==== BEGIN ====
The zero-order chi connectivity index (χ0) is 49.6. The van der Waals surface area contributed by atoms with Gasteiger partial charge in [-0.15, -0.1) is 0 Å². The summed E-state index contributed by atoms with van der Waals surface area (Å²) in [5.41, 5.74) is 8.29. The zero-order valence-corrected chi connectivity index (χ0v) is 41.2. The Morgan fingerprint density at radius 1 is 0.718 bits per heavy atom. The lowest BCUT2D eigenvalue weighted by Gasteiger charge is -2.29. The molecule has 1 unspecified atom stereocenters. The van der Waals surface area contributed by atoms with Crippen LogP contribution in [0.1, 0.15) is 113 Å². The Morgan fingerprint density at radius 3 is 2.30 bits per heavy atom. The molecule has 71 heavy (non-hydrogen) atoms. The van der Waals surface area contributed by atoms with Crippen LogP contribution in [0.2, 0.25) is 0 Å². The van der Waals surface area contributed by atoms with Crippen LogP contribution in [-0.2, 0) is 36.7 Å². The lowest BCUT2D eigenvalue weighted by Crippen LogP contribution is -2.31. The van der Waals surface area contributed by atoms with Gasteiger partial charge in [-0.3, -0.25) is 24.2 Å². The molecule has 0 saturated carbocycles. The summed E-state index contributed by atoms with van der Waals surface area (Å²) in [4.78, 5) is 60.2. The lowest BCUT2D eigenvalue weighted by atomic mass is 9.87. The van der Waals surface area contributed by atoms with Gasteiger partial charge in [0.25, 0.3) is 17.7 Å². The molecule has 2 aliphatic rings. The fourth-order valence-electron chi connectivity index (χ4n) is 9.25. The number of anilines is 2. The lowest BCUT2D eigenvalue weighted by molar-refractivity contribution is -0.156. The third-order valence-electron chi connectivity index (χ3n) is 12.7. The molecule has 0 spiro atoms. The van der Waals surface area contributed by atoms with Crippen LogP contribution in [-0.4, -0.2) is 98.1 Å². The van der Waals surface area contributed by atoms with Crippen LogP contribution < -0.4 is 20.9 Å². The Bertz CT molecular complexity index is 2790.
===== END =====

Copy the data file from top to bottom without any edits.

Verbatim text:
The zero-order chi connectivity index (χ0) is 49.6. The van der Waals surface area contributed by atoms with Gasteiger partial charge in [-0.15, -0.1) is 0 Å². The summed E-state index contributed by atoms with van der Waals surface area (Å²) in [5.41, 5.74) is 8.29. The zero-order valence-corrected chi connectivity index (χ0v) is 41.2. The Morgan fingerprint density at radius 1 is 0.718 bits per heavy atom. The lowest BCUT2D eigenvalue weighted by Gasteiger charge is -2.29. The molecule has 1 unspecified atom stereocenters. The van der Waals surface area contributed by atoms with Crippen LogP contribution in [0.1, 0.15) is 113 Å². The Morgan fingerprint density at radius 3 is 2.30 bits per heavy atom. The molecule has 71 heavy (non-hydrogen) atoms. The van der Waals surface area contributed by atoms with Crippen LogP contribution in [0.2, 0.25) is 0 Å². The van der Waals surface area contributed by atoms with Crippen LogP contribution in [-0.2, 0) is 36.7 Å². The lowest BCUT2D eigenvalue weighted by Crippen LogP contribution is -2.31. The van der Waals surface area contributed by atoms with Gasteiger partial charge in [-0.3, -0.25) is 24.2 Å². The molecule has 0 saturated carbocycles. The summed E-state index contributed by atoms with van der Waals surface area (Å²) in [4.78, 5) is 60.2. The lowest BCUT2D eigenvalue weighted by atomic mass is 9.87. The van der Waals surface area contributed by atoms with Gasteiger partial charge in [0.25, 0.3) is 17.7 Å². The molecule has 2 aliphatic rings. The fourth-order valence-electron chi connectivity index (χ4n) is 9.25. The number of anilines is 2. The lowest BCUT2D eigenvalue weighted by molar-refractivity contribution is -0.156. The third-order valence-electron chi connectivity index (χ3n) is 12.7. The molecule has 0 spiro atoms. The van der Waals surface area contributed by atoms with Crippen LogP contribution in [-0.4, -0.2) is 98.1 Å². The van der Waals surface area contributed by atoms with Crippen LogP contribution < -0.4 is 20.9 Å². The Bertz CT molecular complexity index is 2790.